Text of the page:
This is a short summary of the paper *Eclipsing binary statistics - theory and observation* (Söderhjelm 2005).

In order to estimate the number of eclipsing binaries to be expected in the upcoming all-sky survey ’Gaia’, the authors executed a large binary population experiment using the rapid binary evolution code (BSE) from Hurley et al. 2002

The authors assume a constant Star Formation Rate (0-12Gyr) and a time independent IMF as per (Kroupa 2001) . The metallicity parameter [Fe/H] must be held constant for the duration of a BSE code run (i.e. it is age-independent and uniform) so the authors combined several runs with different upper and lower IMF limits in order to mimic the observed [Fe/H] distributions.

\label{par:_f_a_q_e_}

For the BSE software runs, the authors made a simplifying assumption that the function \(f(a,q,e)\) is separable and they assigned various analytic formulae to each of: \(f(a)\) - initial orbit-sizes, \(f(q)\) - initial mass ratios and \(f(e)\) - initial eccentricities.

All parameters for the BSE code were kept at their default values and in order to handle brown dwarfs with a mass below \(0.08 M_{\odot}\) the authors used an extra data grid from Baraffe et al. (1998).

For orbital periods above 5 years, each binary component was evolved separately and a binary was made from two single-star models (S+S) using approximations given by Hurley et al. (2000).

The authors used this parallel S+S approximation as a check on the full BSE models and found the S+S approach gave a roughly similar a-distribution but slightly more short-period pairs then the more detailed BSE calculations.

The authors note it is straightforward to show that the probability of an eclipse at any depth is \(P_e = r_s + r_g\), where \(r_s\) and \(r_g\) are the radii relative to orbit size \((r/a)\), of the smaller and greater stars respectively. But in this study the authors wish to calculate the probability of an eclipse of **any specified** magnitude depth, which calls for a different approach.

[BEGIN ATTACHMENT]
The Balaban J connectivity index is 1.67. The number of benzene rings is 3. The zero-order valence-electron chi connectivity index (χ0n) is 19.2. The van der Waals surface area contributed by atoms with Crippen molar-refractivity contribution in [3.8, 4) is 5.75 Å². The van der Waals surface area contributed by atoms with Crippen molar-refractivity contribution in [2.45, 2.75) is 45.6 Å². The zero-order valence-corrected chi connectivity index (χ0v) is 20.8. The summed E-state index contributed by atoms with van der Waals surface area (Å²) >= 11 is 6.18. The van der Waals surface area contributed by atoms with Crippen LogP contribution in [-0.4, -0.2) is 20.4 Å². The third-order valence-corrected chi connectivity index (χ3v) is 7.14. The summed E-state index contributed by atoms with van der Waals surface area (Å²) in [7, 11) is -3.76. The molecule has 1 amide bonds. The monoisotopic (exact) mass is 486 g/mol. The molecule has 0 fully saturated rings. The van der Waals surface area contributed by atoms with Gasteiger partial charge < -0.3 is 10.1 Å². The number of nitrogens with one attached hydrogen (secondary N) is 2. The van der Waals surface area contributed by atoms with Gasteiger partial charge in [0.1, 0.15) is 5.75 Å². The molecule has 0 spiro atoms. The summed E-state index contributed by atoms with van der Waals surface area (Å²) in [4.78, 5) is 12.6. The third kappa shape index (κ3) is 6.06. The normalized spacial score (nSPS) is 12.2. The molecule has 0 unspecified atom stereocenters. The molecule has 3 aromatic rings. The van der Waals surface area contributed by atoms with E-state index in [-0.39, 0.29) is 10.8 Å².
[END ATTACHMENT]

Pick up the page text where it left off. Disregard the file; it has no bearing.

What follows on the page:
In order to calculate this probability, the function \(i(\Delta m)\) must be derived. Although the maximum primary eclipse depth \(\Delta m\) is a well defined function of the inclination angle i, iteration is needed to find this inverse function \(i(\Delta m)\)

Based on a random distribution of inclinations, the probability of a primary eclipse deeper than \(\Delta m\) is \(cos(i(\Delta m))\) where the authors have not included any effects from limb or gravity darkening.

The mean values for eclipse probabilities are meaningful only for similar sized systems (radii, luminosities and orbit sizes) so the authors have divided the HR diagram into a number of bins, and each bin is further subdivided according to orbital period and \(\Delta m\). The final results are thus histograms giving the mean probability \(P_e(\Delta m, P)\) for each HR bin.

The authors have also included another type of probability which is useful when comparing the synthetic population with observations: namely the fraction of eclipsing binaries relative to all stars (single and binary) in the same HR diagram bin. The authors derive this ’normalized probability’ \(O_e(\Delta m, P)\)

The authors find that the number of observed eclipsing binaries *scales directly with the input frequency* of short-period orbits. For example, although typically less than 1% of eclipsing FG systems show 1.5 mag eclipses, the ratio at the shortest periods is closer to 20%. The situation is more complex for higher mass sytems although the authors find humps with high probability of deep eclipses at about 2 day and 0.4 day orbital periods.

A sample figure showing eclipse probabilities for FG stars on the main sequence has been reproduced below: